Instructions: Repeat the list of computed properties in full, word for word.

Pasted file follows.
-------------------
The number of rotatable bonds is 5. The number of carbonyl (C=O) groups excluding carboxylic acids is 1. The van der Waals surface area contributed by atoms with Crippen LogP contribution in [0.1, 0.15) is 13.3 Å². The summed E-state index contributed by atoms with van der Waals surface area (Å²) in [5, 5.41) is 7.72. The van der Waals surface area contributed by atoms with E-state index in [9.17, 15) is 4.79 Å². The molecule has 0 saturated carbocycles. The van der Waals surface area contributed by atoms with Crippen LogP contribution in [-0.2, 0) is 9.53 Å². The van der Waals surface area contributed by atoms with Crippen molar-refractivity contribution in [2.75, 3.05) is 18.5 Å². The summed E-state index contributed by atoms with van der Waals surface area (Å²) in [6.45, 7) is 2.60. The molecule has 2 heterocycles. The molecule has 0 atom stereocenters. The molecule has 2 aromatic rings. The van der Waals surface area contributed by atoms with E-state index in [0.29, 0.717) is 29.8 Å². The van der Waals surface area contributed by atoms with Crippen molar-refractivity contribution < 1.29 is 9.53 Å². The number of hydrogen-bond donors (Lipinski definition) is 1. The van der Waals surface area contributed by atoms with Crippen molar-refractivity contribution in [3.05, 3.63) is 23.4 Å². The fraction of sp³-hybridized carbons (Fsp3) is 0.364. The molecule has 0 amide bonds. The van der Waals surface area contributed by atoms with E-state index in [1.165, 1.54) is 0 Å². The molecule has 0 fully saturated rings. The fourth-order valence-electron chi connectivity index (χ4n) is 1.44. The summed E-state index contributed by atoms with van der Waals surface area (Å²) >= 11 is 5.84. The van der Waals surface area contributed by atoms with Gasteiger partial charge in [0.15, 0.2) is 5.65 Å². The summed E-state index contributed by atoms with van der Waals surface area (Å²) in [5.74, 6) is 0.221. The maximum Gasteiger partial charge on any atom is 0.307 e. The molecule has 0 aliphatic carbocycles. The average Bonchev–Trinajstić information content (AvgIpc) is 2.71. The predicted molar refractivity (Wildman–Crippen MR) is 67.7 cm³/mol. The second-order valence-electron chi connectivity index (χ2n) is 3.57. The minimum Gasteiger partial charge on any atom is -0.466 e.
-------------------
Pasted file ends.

The number of rotatable bonds is 5. The number of carbonyl (C=O) groups excluding carboxylic acids is 1. The van der Waals surface area contributed by atoms with Crippen LogP contribution in [0.1, 0.15) is 13.3 Å². The summed E-state index contributed by atoms with van der Waals surface area (Å²) in [5, 5.41) is 7.72. The van der Waals surface area contributed by atoms with E-state index in [9.17, 15) is 4.79 Å². The molecule has 0 saturated carbocycles. The van der Waals surface area contributed by atoms with Crippen LogP contribution in [-0.2, 0) is 9.53 Å². The van der Waals surface area contributed by atoms with Crippen molar-refractivity contribution in [2.75, 3.05) is 18.5 Å². The summed E-state index contributed by atoms with van der Waals surface area (Å²) in [6.45, 7) is 2.60. The molecule has 2 heterocycles. The molecule has 0 atom stereocenters. The molecule has 2 aromatic rings. The van der Waals surface area contributed by atoms with E-state index in [0.29, 0.717) is 29.8 Å². The van der Waals surface area contributed by atoms with Crippen molar-refractivity contribution < 1.29 is 9.53 Å². The number of hydrogen-bond donors (Lipinski definition) is 1. The van der Waals surface area contributed by atoms with Crippen molar-refractivity contribution in [3.05, 3.63) is 23.4 Å². The fraction of sp³-hybridized carbons (Fsp3) is 0.364. The molecule has 0 amide bonds. The van der Waals surface area contributed by atoms with E-state index in [1.165, 1.54) is 0 Å². The molecule has 0 fully saturated rings. The fourth-order valence-electron chi connectivity index (χ4n) is 1.44. The summed E-state index contributed by atoms with van der Waals surface area (Å²) >= 11 is 5.84. The van der Waals surface area contributed by atoms with Gasteiger partial charge in [0.15, 0.2) is 5.65 Å². The summed E-state index contributed by atoms with van der Waals surface area (Å²) in [5.74, 6) is 0.221. The maximum Gasteiger partial charge on any atom is 0.307 e. The molecule has 0 aliphatic carbocycles. The average Bonchev–Trinajstić information content (AvgIpc) is 2.71. The predicted molar refractivity (Wildman–Crippen MR) is 67.7 cm³/mol. The second-order valence-electron chi connectivity index (χ2n) is 3.57. The minimum Gasteiger partial charge on any atom is -0.466 e.